A non-profit organization dedicated to education with regard to the culture and use of herbs
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 MHS 2012-2013 Herb of the Year   
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MHS Herb
of the Year
- Basil

Garden Companions of Basil
From the May 2012 MHS Newsletter
By Bonnie Kulke

It’s May but will it be the warm weather we need for planting our seeds and plant starts? After having June-like weather in March and March-like weather in April, its hard to predict. I guess time will tell. Nevertheless it’s really time to make your garden plans.

With our own Plant Exchange around the corner and plant sales every weekend at places like Olbrich, neighbor¬hood garden clubs, the Arboretum, Farmer’s Market and open garden centers, how can we ignore the idea of planting something!

Planning Your Basil Collection
Remember to be patient if you are planting basil. Nights need to be warm and soil needs to warm up as well. Hopefully everyone will be planting some basil, whether from seed or starts – common green or one of the new varieties – just do it. Basil will do well in containers or in the ground.

As you plan, don’t forget to plant basil as a decorative accent – not just the ones you want for regular harvest. With its lovely foliage, color and fragrance, it’s a natural in flowerbeds or pots. Or pair green and opal together in your herb bed. If you have room perhaps an entire area dedicated to as many types of basil as you can collect. Consider the fancy varieties of “Purple Ruffles” and “Green Ruffles” to add real pizzazz to your planting. Pair lemon basil with marigolds or calendula. How about large-leaved sweet basil with fine-leaved chervil surrounding your colorful petunias or gerani¬ums?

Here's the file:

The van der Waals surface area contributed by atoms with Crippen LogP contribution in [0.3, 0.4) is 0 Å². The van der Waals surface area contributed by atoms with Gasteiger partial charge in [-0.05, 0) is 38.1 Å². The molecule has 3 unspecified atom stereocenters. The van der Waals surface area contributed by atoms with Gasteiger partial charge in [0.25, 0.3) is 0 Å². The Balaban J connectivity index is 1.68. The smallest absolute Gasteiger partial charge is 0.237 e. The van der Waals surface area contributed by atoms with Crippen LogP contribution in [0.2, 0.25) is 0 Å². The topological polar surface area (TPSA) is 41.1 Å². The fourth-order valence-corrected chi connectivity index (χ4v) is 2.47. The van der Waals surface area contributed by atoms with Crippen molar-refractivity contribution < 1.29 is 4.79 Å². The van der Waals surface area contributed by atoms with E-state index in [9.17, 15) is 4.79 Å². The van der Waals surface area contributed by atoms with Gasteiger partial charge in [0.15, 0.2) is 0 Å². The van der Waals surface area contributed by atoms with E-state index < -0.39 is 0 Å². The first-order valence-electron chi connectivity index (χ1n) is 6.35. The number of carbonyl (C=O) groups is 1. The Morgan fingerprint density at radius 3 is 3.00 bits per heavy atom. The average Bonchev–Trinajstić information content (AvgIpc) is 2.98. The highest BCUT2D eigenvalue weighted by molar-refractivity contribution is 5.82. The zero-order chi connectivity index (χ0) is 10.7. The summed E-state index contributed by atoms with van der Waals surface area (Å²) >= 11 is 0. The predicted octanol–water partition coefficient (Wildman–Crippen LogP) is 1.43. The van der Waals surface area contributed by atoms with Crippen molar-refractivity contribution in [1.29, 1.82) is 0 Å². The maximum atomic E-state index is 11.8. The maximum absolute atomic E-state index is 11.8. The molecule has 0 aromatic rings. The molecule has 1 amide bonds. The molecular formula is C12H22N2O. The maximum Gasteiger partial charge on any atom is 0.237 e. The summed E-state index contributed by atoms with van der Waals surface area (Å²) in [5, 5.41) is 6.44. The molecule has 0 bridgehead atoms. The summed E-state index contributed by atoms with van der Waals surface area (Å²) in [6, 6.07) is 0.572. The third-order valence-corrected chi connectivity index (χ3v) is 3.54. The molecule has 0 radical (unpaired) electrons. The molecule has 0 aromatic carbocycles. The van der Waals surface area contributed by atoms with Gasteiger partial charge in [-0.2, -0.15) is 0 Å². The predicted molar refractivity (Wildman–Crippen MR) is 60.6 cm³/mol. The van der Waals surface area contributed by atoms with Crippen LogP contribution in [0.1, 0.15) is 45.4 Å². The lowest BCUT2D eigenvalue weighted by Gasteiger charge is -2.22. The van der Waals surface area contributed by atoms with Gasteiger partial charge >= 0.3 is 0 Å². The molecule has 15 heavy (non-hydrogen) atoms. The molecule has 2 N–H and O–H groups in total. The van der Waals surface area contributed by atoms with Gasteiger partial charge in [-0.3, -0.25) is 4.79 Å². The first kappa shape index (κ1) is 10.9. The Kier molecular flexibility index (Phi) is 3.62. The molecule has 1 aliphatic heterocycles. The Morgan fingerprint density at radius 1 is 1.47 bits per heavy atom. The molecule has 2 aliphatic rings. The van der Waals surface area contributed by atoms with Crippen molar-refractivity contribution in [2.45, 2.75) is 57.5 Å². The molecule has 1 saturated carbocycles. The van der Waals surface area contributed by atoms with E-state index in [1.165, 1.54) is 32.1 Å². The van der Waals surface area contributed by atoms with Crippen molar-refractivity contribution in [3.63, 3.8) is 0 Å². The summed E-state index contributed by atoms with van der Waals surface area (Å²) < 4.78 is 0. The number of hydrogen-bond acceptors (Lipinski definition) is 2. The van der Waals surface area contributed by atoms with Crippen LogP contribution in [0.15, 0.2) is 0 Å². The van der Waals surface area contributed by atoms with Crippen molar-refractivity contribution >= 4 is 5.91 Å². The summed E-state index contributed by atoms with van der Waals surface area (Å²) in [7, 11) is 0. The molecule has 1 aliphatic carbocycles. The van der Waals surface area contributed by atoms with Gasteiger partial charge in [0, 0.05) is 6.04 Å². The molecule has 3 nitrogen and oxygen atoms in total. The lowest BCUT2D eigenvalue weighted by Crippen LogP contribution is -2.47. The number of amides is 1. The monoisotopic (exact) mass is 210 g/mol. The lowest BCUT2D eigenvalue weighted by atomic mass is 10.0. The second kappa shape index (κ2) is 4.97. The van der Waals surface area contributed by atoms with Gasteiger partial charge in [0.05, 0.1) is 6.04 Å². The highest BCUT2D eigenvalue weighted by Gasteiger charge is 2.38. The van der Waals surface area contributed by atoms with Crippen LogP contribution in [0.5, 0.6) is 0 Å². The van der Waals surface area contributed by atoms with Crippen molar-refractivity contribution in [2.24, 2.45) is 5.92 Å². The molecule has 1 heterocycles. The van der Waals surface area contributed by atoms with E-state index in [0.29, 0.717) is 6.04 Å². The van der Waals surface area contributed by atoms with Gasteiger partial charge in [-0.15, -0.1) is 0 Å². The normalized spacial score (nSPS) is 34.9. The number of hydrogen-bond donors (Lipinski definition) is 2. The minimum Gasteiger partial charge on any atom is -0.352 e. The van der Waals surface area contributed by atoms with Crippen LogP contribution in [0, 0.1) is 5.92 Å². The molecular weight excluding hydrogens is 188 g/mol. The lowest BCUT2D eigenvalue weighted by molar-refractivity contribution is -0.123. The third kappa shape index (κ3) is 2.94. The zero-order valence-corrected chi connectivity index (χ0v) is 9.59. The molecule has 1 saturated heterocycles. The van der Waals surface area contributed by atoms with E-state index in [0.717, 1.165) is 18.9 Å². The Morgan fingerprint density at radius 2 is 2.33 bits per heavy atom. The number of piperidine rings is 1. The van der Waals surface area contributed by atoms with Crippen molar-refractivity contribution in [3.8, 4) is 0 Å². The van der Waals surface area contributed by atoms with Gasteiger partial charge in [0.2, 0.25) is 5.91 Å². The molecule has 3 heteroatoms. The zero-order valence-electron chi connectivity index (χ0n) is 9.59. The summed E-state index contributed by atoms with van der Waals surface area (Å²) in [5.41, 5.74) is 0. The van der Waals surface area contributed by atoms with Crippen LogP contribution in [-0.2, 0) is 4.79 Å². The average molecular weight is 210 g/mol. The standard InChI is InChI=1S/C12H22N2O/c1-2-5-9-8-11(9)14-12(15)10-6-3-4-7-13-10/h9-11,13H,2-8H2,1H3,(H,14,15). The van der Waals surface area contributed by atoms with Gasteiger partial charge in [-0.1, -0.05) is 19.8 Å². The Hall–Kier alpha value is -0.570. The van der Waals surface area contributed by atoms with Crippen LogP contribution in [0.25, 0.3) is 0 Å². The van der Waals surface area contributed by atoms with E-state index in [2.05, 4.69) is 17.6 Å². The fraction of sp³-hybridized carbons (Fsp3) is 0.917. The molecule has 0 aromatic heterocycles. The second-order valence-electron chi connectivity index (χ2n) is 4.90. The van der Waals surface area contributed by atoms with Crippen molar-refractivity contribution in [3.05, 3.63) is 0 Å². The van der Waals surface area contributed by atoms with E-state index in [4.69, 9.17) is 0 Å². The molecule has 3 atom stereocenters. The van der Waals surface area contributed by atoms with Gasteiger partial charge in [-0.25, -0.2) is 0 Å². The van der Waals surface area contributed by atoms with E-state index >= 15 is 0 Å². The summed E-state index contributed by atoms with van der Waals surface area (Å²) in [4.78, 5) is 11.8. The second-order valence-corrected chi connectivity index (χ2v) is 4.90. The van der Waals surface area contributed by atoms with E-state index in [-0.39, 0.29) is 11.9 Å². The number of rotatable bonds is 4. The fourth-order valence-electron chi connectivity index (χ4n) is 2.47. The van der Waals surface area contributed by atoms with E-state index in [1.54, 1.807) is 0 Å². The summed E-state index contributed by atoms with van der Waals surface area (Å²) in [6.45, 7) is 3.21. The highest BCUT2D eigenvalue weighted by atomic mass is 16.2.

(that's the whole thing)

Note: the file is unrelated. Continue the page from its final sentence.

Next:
Allow some of your basils not for harvest to flower, especially Thai Basil or Cinnamon Basil with their distinctive purple flower spikes!

Basil isn’t just tasty with tomatoes, but did you know it is a great garden companion to repel tomato hornworm? Plant it near asparagus to repel asparagus beetle. Basil also enhances the natural growth of both tomatoes and beans.

As you plant, leave enough space between basil plants (according to type and label directions) to allow for its maxi¬mum growth. And harvest often and regularly!!

Watering and Fertilizing Basil
Tom DeBaggio, herb grower and propagator, found in his basil trials that there was “virtually no difference in amount of harvest between basil grown in the garden vs. plants in a container”.

The most important factor is well-drained soil and access to necessary nutrients. He suggests fertilizing pot grown specimens every two weeks during the grow¬ing season. And don’t be afraid to water in dry spells. Basil, unlike rosemary and thyme, does not like to dry out. Adequate water at regular intervals will help plants maintain their foliage and good flavor. Drought means smaller leaves, bitter taste and rapid seed produc¬tion! If you are forced to grow only in containers, plant many pots of one plant each rather than trying to grow many in one large pot.

Attract Romance With Basil
And if you are single and looking for romance, place a basil plant on your windowsill. Italians see it as a sign you are looking for love—and it can’t hurt to have this lovely fragrant plant where everyone can appreciate it!

Growing Basil from Seed

Garden Companions of Basil

Cooking with Basil



2011 - Mint
Labiatae (aka Lamiaceae)

2010 - Dill
Anethem graveolens

2009 - Bay Laurel
Laurus nobilus

2008 - Scented Geraniums and Edible Flowers
Scented Geraniums - Pelargonium

2007 - Herbs de Provence
Herbs de Provence
Lavender - In Your Kitchen and Throughout Your Home

2006 - Rosemary
For centuries, rosemary has been used as a symbol of friendship, love, loyalty, and remembrance.

2005 - Oregano/Marjoram
There are 36 different species of Origonum, which includes many fragrant and ornamental herbs.

2004 - Lemon Herbs
For the 2004 Madison Herb Society Herb of the Year, we’re revisiting Lemon Herbs. There are many and they come from a variety of herb families.

 2003 - The Alliums
The Alliums - an Introduction - learn the basics of edible alliums Onions, Onions, Onions - Culiinary uses for and growing onions.
Garlic - a culinary favorite, growing and harvesting garlic
Chives - an overview of this tastyherb

2002 Herb of the Year - Dill
Dill - Anethum graveolens
(a-ne thum gra ve o lenz) - is a member of the carrot (Umbellelliferae or Apiaceae) family that also includes parsley, fennel, and caraway.